*Again, a rumor! Of two test bullets fired, (1 lead bullet & one lead bullet with copper (lubaloy) coating), the lead bullet was ABSOLUTELY matched to bullets fired from the weapon and recovered from the body of Officer Tippit.

I am not sure what you are getting at here. You seem to be suggesting that it has been proven that the bullets found in JD Tippit's body came from the Oswald revolver. That is most definitely NOT what the HSCA firearms panel concluded:

From the Committee's report on the firearms issues, in Volume 7.

Quote On

(202) Due to the inconsistent markings on the recovered bullets and on all the test-fired bullets, the panel concluded that the CE 602 through CE 605 bullets [The bullets in Tippit's body] could not be conclusively identified or eliminated as having been fired from the CE 143 revolver. (See figs. 31, 32, 33, 34, 35A, 35B, 35C, and 35D.) Quote Off.

In other words the Tippit bullets COULD have come from the Oswald revolver, or any other similar-type weapon.

I believe there was FBI testimony before the Warren Commission that, in 1963, there were about a million Victory Model S&W revolvers in the U.S.

Accordingly, speaking purely based on the ballistics evidence, there is about one chance in a million that JD Tippit was killed by the Oswald revolver (brings to mind the expression "close enough for government work").

Those odds would change dramatically if the expended cartridges left at the scene had matched the bullets in Tippit's body, but they do not. Three of the Tippit bullets were Western Cartridge Co. and one was Remington-Peters. Of the four cartridges found, by contrast, two were Western Cartridge and two were Remington-Peters. This is the famous Bullet-Cartridge mismatch that undermines the case against Lee Oswald and suggests a frame-up.

The ballistics evidence tells us that, If someone wanted to frame Lee Oswald for the Tippit murder, they would need to know what kind of revolver he owned, and what kind of ammunition. They then had to get their hands on expended cartridges fired from that revolver and drop them at the Tippit muder scene, while shooting Tippit with a revolver similar to Lee's. The shells would need to be dropped in such a way that they would be certain to be found.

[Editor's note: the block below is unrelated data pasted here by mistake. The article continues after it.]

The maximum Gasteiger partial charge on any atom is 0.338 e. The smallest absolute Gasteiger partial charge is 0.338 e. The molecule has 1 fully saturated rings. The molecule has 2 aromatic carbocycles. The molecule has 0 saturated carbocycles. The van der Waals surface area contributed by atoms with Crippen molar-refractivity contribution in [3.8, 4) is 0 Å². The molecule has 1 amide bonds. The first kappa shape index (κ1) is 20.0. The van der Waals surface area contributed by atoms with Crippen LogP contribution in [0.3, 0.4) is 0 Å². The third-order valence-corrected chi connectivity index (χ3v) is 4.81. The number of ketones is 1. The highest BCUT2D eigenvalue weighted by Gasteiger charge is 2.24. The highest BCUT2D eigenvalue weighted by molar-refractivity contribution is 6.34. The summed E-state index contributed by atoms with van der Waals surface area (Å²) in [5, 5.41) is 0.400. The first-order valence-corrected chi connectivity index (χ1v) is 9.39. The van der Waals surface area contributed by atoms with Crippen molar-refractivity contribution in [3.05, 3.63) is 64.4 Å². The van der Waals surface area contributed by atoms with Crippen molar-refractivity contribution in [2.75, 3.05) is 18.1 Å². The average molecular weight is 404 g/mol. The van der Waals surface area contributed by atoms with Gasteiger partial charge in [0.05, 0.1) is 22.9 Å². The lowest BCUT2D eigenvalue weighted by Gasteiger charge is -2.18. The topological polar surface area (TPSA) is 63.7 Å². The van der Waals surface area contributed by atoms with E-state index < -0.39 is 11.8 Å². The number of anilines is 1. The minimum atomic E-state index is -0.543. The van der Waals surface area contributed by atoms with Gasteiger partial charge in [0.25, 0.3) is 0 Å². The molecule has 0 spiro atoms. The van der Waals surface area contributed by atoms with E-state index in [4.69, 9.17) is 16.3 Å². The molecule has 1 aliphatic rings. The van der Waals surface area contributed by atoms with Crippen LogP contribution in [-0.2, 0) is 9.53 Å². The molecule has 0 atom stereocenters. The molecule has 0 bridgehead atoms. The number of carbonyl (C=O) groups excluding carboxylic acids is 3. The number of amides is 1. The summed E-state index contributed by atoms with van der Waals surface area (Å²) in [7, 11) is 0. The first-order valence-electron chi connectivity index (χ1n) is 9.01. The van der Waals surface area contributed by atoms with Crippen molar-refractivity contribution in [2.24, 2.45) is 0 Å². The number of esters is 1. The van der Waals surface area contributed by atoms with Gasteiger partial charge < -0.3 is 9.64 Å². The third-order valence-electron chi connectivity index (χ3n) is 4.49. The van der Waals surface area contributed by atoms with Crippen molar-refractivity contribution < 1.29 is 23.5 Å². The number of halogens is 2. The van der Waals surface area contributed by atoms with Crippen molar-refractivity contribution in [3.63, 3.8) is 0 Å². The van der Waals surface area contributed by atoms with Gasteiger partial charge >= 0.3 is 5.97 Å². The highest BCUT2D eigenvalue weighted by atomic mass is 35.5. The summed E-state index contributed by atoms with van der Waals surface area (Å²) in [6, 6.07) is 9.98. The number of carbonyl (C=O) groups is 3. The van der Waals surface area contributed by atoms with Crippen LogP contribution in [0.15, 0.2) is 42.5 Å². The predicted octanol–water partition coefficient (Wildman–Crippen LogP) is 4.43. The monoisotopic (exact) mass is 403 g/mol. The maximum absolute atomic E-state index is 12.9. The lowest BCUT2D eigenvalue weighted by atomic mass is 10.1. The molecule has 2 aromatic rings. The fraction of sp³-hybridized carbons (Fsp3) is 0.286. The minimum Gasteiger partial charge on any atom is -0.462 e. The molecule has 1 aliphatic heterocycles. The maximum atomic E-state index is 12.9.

It would require a very determined person or group to pull that off, but it certainly could be done. I suggest that the killer accidentally give the game away when he dropped the wrong cartridges at the crime scene.

CE143 represents the pistol which was recovered from Lee Harvey Oswald.

CE 606.--Two bullets test-fired by the FBI in the CE 143 revolver, as follows: One .38 special caliber lead, round-nose bullet consistent with Winchester Repeating Arms manufacture; and one .38 special caliber copper-coated (Lubaloy), lead, round-nose bullet consistent with Western Cartridge Co. manufacture. (See hearings before the Warren Commission, vol. 17, p. 271.)

The pure lead bullet in CE 606, which was fired from CE 143, was ballistically matched as to having been fired from the exact weapon, to the exclusion of all other weapons, as bullets recovered from the body of J.D. Tippit.

The bullets were a match.

CE 606 (lead Bullet) was known to have been fired from CE 143.

Therefore, bullets recovered from J. D. Tippit, were fired from the pistol (CE143), to the exclusion of ALL other weapons.

Besides the fact that the firing pin impressions in each and every one of the cartridge casings recovered, were an exact and perfect match, to the exclusion of all others, with the firing pin impressions created by CE 143.

The chain is complete!

Additionally, a civillian witness observed the shooter unload the shell casings, and he recovered them and gave them to the police.

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Thomas H. Purvis Posted Today, 03:04 AM

QUOTE(J. Raymond Carroll @ May 6 2006, 03:10 PM)

QUOTE(Thomas H. Purvis @ May 5 2006, 09:37 PM)

Without doing all of "your" homework for you, the following information is provided:

Further testimony indicates that the reasoning that the bullets recovered from the "Tippit" body, could not be matched with test bullets that were fired from the same weapon,* was due to possible "wear" in the pistol barrel which allowed the bullet room within the barrel to actually wobble/not have a tight fit and seal, thus NOT leaving definitive markings on the bullets.

*Again, a rumor! Of two test bullets fired, (1 lead bullet & one lead bullet with copper (lubaloy) coating), the lead bullet was ABSOLUTELY matched to bullets fired from the weapon and recovered from the body of Officer Tippit.

I am not sure what you are getting at here. You seem to be suggesting that it has been proven that the bullets found in JD Tippit's body came from the Oswald revolver. That is most definitely NOT what the HSCA firearms panel concluded:

From the Committee's report on the firearms issues, in Volume 7.

Quote On